One of the main use cases of the Go language with Elements is to use functionality from one of the countless existing Go libraries in your own project. Of course, it is always possible to just add the .gosource files to your project directly, but for using complete libraries there's an easier way: Go Imports.

The EBuild command line tool offers a special option to import a Go library project – along with all its dependencies – from a git repository, create one or more.elements projects from it for you, and build it — so that all that is left for you to do is add a Project Reference to the project where you need it.

This mode of EBuild is run by specifying the --import-go-project command line switch, alongside the URL of the Go project (same as you would pass it to "go get") and a set of additional parameters. e.g.:

ebuild --import-go-project

Since pretty much all Go libraries depend on a fully covered Go Base Library, Go Import is only supported for .NET and Island-based projects.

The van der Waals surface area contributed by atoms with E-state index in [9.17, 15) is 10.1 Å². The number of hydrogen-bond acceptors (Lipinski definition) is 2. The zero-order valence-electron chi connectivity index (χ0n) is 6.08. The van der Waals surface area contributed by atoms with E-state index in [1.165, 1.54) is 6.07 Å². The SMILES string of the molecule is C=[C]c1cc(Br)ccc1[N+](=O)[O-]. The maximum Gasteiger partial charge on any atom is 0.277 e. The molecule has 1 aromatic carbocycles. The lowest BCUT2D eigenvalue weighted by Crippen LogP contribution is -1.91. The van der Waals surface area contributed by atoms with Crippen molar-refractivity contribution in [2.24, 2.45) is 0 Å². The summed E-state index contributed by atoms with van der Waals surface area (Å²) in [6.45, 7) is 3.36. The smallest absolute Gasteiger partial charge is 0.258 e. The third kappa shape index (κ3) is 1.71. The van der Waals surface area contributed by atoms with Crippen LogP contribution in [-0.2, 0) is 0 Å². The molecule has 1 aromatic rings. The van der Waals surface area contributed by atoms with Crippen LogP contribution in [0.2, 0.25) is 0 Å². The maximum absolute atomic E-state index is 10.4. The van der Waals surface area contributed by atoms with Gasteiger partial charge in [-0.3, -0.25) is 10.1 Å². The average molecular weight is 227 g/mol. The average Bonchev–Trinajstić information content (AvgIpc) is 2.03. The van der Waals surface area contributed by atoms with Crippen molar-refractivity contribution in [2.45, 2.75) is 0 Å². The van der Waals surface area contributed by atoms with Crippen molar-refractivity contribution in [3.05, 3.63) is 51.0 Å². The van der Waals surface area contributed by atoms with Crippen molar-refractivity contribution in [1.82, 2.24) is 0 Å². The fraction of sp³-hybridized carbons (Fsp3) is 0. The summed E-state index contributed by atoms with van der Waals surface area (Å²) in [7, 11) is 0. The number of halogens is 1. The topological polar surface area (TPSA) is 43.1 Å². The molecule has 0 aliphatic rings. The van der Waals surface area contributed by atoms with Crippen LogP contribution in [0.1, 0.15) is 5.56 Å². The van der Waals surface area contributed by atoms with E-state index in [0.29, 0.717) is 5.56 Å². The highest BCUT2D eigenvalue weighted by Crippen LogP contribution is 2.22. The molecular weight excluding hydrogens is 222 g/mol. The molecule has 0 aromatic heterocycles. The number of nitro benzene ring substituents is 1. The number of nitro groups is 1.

How the Import Works

The import will determine the base URL of the repository specified by the URL. Supported are GitHub repositories, URLs, as well as any valid git URL or any URL that supports the ?go-get=1parameter.

It will clone that URL into a folder underneath the output folder and generate a .elements project containing all .go files within the specified subdirectory.

It will then check the import sections of all these .go files for additional external dependencies, and repeat the same steps, recursively if necessary, until all dependencies are covered.

A separate .elements project will be generated for each repository; if imports dependencies request subdirectories of the same repository, the project for that repository will be extended to include the additional files.

Optionally, the root project and all its dependencies will be build using a regular EBuild build run, as the final step.

Once imported, you can use the generated main .elements file in a Project Reference from your actual projects. (I would recommend against openign the imported projects in an IDE, because the solution can cecome huge for some imports, we;'re talking hundreds ot projects).

Read more about Go Imports on our docs site here.